Scientists block insects' sense of smell to protect crops
Good news for crop farmers this week with UK scientists discovering molecules they hope will confuse insects’ sense of smell and therefore their ability to detect plants – and each other. The researchers believe this could reduce the damage insects cause to crops and lead to better food security. Roughly one-quarter of the world’s crops are lost annually to pests and disease.
Lead researcher Dr Antony Hooper of Rothamsted Research, an institute of the Biotechnology and Biological Sciences Research Council (BBSRC) which funded the research, said: “One way in which insects find each other and their hosts is by smell, or more accurately: the detection of chemical signals – pheromones. Insects smell chemicals with their antennae; the chemical actually gets into the antennae of the insect and then attaches to a protein called an odorant-binding protein, or OBP. This then leads to the insect changing its behavior in some way in response to the smell, for example, flying towards a plant or congregating with other insects.”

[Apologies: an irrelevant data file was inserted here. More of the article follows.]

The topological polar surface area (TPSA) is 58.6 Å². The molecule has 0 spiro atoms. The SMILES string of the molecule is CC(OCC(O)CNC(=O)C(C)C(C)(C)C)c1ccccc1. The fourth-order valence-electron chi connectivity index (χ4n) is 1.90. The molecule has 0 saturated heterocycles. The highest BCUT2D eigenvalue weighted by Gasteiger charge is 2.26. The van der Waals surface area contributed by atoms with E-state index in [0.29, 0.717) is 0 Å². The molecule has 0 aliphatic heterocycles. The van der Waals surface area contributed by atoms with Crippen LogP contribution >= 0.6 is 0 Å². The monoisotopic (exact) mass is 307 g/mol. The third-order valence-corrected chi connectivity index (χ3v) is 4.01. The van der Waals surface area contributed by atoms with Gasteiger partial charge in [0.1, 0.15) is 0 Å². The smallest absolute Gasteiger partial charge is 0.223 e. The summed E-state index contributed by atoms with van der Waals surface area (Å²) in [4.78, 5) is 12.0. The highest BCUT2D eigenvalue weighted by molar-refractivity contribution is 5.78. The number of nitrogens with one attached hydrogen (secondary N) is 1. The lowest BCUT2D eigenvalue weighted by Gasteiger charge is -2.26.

Dr Hooper and his team studied an OBP found in the silkworm moth Bombyx mori, and were able to look at how it and a relevant pheromone interact. They also tested the interaction between OBP and other molecules that were similar to, but not the same as, the pheromone.
“As well as learning about the nature of this interaction we’ve actually found that there are other compounds that bind to the OBP much more strongly than the pheromone,” Dr Hooper said. “We could potentially apply these compounds, or similar ones, in some way to block the insects’ ability to detect chemical signals – the smell would be overwhelmed by the one we introduce. We’d expect the insects to be less likely to orientate themselves towards the crop plants, or find mates in this case, and therefore could reduce the damage.
“There is a lot of work to do from this point. We want to test this idea with important crop pests – we’ll probably start with aphids because they are a serious pest and we have some idea of what the aphid OBPs are like from the genome sequence. We’d also hope to apply our knowledge to insects such as tsetse flies and mosquitoes that carry human diseases. And ultimately we’ll look at developing ways to design suitable compounds to control these pests.”
“Around a quarter of crops are lost to pests and diseases and so if we are to have enough food in the future it is not just a matter of increasing gross yield, said Prof Douglas Kell, BBSRC Chief Executive. "To secure our future food supply we must look for new and innovative ways to prevent and control pests and diseases. This is an interesting finding that could be applied across a number of important insect pests and may have far reaching implications for preventing human disease as well.”
The team’s findings were published this week in Chemical Communication.